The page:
(c) Privileged communications.-Except for privileged communications between a lawyer and a client and between a minister and a penitent, a privilege of confidential communication between husband and wife . shall not constitute grounds for excluding evidence at any proceeding regarding child abuse or the cause of child abuse.

23 Pa.C.S. §6381(c).

Thus, the spousal confidential communication privilege of section 5923 cannot be invoked in the instant expunction proceeding because B.K. could not have had a reasonable expectation of marital confidentiality in her statements pursuant to section 6381(c) of the Law.*fn16 See Spetzer, 572 Pa. at 41-43, 813 A.2d at 722-723 (holding that the spousal confidential communication privilege of section 5914 is inapplicable in a criminal proceeding because the declarant spouse could have no reasonable expectation of marital confidentiality in statements made regarding child abuse or the cause of child abuse in light of section 6381(c) of the Law.) As a result, the ALJ did not err in overruling B.K.‟s objection in this regard and B.K.‟s claim to the contrary is likewise patently without merit.

Finally, B.K. claims that the ALJ erred in permitting Dr. Squires to testify at the hearing because CYS failed to provide copies of the medical records that Dr. Squires relied upon while testifying. At the hearing, B.K. objected to Dr. Squires‟ testimony, asserting that it violated an order issued by another ALJ relating to the parties‟ obligations with respect to the taking of testimony by telephone. (N.T. 5/24/10 at 30-32; 33-34; 81-82.) B.K. argued that the prior order required CYS to furnish copies of the medical records upon which Dr. Squires would rely before she could testify by telephone. (Id. at 30-32.) CYS argued that the order only required it to furnish a copy of the records to B.K. if it sought their admission into evidence. (Id.) The ALJ overruled B.K.‟s objection to the testimony and ultimately determined that the order only required CYS to furnish the records if it sought their admission. (Id. at 32, 34, 81.)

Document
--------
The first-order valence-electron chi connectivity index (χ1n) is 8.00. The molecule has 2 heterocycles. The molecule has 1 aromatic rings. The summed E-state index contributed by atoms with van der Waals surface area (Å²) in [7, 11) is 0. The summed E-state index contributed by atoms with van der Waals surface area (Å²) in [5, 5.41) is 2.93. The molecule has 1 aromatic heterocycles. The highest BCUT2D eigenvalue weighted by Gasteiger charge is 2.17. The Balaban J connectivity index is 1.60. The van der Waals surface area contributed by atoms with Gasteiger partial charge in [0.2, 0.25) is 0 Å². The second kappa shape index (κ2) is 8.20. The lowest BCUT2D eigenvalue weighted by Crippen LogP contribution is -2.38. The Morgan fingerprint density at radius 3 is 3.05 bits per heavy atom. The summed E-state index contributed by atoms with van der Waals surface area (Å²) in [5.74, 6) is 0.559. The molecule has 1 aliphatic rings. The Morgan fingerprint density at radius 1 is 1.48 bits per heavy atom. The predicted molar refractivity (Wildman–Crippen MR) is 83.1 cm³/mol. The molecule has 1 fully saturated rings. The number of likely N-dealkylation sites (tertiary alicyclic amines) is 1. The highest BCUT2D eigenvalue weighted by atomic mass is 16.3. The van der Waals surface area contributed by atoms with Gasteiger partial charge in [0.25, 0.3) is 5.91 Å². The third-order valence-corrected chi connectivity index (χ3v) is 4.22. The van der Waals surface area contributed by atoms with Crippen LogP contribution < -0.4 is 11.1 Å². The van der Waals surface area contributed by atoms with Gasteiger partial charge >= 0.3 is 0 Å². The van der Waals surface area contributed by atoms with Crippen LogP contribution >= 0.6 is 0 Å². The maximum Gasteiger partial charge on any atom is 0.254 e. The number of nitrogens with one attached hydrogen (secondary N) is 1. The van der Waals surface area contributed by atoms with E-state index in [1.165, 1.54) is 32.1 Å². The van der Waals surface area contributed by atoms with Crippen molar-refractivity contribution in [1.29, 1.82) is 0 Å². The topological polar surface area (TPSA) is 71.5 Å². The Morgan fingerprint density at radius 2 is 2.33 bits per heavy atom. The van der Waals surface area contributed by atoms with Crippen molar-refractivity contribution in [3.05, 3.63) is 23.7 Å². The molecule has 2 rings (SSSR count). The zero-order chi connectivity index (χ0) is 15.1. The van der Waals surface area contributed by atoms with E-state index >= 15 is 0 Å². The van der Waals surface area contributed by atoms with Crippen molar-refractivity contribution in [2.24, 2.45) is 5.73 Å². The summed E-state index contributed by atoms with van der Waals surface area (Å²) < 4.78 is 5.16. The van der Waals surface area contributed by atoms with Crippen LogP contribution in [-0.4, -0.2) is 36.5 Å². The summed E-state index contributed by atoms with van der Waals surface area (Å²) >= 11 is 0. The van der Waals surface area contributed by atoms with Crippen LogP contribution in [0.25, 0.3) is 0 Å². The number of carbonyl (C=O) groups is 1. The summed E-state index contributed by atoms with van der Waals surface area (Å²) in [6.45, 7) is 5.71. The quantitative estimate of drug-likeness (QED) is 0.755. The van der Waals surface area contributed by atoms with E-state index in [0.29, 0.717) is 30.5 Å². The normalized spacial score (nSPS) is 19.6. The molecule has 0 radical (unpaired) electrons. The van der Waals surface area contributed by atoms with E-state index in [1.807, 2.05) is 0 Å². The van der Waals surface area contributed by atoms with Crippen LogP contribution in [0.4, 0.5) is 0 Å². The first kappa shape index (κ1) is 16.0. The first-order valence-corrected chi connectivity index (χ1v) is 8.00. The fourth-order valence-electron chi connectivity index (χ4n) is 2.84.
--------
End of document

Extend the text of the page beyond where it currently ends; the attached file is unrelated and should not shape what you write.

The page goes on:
However, the prior order upon which B.K. bases her claim is not contained in the certified record of this case. Rather, B.K. merely appended a copy of the order to her brief as Exhibit A.